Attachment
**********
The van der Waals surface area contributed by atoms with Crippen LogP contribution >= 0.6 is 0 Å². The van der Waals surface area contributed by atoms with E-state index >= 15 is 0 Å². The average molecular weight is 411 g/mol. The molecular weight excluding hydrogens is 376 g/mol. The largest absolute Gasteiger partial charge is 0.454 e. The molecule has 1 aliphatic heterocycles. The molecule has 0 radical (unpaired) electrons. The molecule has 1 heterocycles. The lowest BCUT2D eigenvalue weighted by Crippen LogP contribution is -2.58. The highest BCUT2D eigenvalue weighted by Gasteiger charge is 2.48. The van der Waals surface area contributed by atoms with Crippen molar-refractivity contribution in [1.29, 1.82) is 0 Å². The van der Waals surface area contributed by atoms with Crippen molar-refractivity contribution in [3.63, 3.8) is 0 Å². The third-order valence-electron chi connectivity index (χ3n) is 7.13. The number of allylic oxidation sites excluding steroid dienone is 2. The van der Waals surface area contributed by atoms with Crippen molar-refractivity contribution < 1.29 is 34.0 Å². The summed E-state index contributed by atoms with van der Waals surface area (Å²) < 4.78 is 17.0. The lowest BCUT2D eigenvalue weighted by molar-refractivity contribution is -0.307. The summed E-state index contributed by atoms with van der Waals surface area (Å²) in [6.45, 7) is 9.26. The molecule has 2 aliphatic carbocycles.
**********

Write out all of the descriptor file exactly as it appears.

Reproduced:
The van der Waals surface area contributed by atoms with Crippen LogP contribution >= 0.6 is 0 Å². The van der Waals surface area contributed by atoms with E-state index >= 15 is 0 Å². The average molecular weight is 411 g/mol. The molecular weight excluding hydrogens is 376 g/mol. The largest absolute Gasteiger partial charge is 0.454 e. The molecule has 1 aliphatic heterocycles. The molecule has 0 radical (unpaired) electrons. The molecule has 1 heterocycles. The lowest BCUT2D eigenvalue weighted by Crippen LogP contribution is -2.58. The highest BCUT2D eigenvalue weighted by Gasteiger charge is 2.48. The van der Waals surface area contributed by atoms with Crippen molar-refractivity contribution in [1.29, 1.82) is 0 Å². The van der Waals surface area contributed by atoms with Crippen molar-refractivity contribution in [3.63, 3.8) is 0 Å². The third-order valence-electron chi connectivity index (χ3n) is 7.13. The number of allylic oxidation sites excluding steroid dienone is 2. The van der Waals surface area contributed by atoms with Crippen molar-refractivity contribution < 1.29 is 34.0 Å². The summed E-state index contributed by atoms with van der Waals surface area (Å²) < 4.78 is 17.0. The lowest BCUT2D eigenvalue weighted by molar-refractivity contribution is -0.307. The summed E-state index contributed by atoms with van der Waals surface area (Å²) in [6.45, 7) is 9.26. The molecule has 2 aliphatic carbocycles.